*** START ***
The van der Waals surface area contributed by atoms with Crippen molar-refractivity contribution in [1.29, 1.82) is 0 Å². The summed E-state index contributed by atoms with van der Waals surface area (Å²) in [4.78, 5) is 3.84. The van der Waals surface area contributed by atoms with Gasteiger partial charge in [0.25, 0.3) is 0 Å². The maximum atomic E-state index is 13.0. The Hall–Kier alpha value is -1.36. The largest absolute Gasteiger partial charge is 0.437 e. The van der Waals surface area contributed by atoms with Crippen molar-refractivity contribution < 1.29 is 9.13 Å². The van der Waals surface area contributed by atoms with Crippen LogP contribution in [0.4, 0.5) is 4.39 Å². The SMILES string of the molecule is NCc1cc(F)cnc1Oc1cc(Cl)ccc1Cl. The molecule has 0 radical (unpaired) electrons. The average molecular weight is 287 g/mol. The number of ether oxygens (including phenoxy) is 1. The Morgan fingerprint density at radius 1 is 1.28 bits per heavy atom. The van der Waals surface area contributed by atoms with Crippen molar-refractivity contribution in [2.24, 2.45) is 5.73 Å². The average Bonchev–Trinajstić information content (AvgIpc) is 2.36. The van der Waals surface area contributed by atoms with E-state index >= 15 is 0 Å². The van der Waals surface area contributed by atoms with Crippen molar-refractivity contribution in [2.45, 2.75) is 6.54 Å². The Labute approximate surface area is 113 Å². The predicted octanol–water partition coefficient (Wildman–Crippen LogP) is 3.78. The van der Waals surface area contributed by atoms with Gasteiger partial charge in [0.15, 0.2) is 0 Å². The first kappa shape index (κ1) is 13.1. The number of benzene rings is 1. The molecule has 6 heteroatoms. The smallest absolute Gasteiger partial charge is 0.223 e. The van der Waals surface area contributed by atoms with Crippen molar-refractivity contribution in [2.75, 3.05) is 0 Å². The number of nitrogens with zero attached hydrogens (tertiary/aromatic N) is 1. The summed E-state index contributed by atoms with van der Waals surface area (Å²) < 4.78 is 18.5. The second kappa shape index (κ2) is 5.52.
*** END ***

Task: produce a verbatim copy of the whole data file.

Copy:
The van der Waals surface area contributed by atoms with Crippen molar-refractivity contribution in [1.29, 1.82) is 0 Å². The summed E-state index contributed by atoms with van der Waals surface area (Å²) in [4.78, 5) is 3.84. The van der Waals surface area contributed by atoms with Gasteiger partial charge in [0.25, 0.3) is 0 Å². The maximum atomic E-state index is 13.0. The Hall–Kier alpha value is -1.36. The largest absolute Gasteiger partial charge is 0.437 e. The van der Waals surface area contributed by atoms with Crippen molar-refractivity contribution < 1.29 is 9.13 Å². The van der Waals surface area contributed by atoms with Crippen LogP contribution in [0.4, 0.5) is 4.39 Å². The SMILES string of the molecule is NCc1cc(F)cnc1Oc1cc(Cl)ccc1Cl. The molecule has 0 radical (unpaired) electrons. The average molecular weight is 287 g/mol. The number of ether oxygens (including phenoxy) is 1. The Morgan fingerprint density at radius 1 is 1.28 bits per heavy atom. The van der Waals surface area contributed by atoms with Crippen molar-refractivity contribution in [2.24, 2.45) is 5.73 Å². The average Bonchev–Trinajstić information content (AvgIpc) is 2.36. The van der Waals surface area contributed by atoms with E-state index >= 15 is 0 Å². The van der Waals surface area contributed by atoms with Crippen molar-refractivity contribution in [2.45, 2.75) is 6.54 Å². The Labute approximate surface area is 113 Å². The predicted octanol–water partition coefficient (Wildman–Crippen LogP) is 3.78. The van der Waals surface area contributed by atoms with Gasteiger partial charge in [0.15, 0.2) is 0 Å². The first kappa shape index (κ1) is 13.1. The number of benzene rings is 1. The molecule has 6 heteroatoms. The smallest absolute Gasteiger partial charge is 0.223 e. The van der Waals surface area contributed by atoms with Crippen molar-refractivity contribution in [2.75, 3.05) is 0 Å². The number of nitrogens with zero attached hydrogens (tertiary/aromatic N) is 1. The summed E-state index contributed by atoms with van der Waals surface area (Å²) < 4.78 is 18.5. The second kappa shape index (κ2) is 5.52.